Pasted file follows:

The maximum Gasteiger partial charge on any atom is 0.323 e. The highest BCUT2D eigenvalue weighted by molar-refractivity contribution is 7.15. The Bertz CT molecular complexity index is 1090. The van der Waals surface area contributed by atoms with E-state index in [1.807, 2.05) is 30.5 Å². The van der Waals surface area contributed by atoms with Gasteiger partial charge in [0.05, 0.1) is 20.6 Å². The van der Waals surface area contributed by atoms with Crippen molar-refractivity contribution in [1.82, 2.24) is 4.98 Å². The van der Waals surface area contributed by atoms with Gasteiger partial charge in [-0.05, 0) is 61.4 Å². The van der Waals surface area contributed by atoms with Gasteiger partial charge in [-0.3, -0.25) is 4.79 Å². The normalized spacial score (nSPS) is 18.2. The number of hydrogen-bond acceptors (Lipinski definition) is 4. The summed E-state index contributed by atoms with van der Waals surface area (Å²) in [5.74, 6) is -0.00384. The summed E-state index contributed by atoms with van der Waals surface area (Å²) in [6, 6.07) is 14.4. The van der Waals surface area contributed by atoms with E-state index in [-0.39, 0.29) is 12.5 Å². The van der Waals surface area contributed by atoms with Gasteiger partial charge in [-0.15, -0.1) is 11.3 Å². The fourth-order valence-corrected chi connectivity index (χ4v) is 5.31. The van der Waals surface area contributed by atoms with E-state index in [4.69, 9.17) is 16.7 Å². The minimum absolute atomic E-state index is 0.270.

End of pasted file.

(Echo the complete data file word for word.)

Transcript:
The maximum Gasteiger partial charge on any atom is 0.323 e. The highest BCUT2D eigenvalue weighted by molar-refractivity contribution is 7.15. The Bertz CT molecular complexity index is 1090. The van der Waals surface area contributed by atoms with E-state index in [1.807, 2.05) is 30.5 Å². The van der Waals surface area contributed by atoms with Gasteiger partial charge in [0.05, 0.1) is 20.6 Å². The van der Waals surface area contributed by atoms with Crippen molar-refractivity contribution in [1.82, 2.24) is 4.98 Å². The van der Waals surface area contributed by atoms with Gasteiger partial charge in [-0.05, 0) is 61.4 Å². The van der Waals surface area contributed by atoms with Gasteiger partial charge in [-0.3, -0.25) is 4.79 Å². The normalized spacial score (nSPS) is 18.2. The number of hydrogen-bond acceptors (Lipinski definition) is 4. The summed E-state index contributed by atoms with van der Waals surface area (Å²) in [5.74, 6) is -0.00384. The summed E-state index contributed by atoms with van der Waals surface area (Å²) in [6, 6.07) is 14.4. The van der Waals surface area contributed by atoms with E-state index in [-0.39, 0.29) is 12.5 Å². The van der Waals surface area contributed by atoms with Gasteiger partial charge in [-0.15, -0.1) is 11.3 Å². The fourth-order valence-corrected chi connectivity index (χ4v) is 5.31. The van der Waals surface area contributed by atoms with E-state index in [4.69, 9.17) is 16.7 Å². The minimum absolute atomic E-state index is 0.270.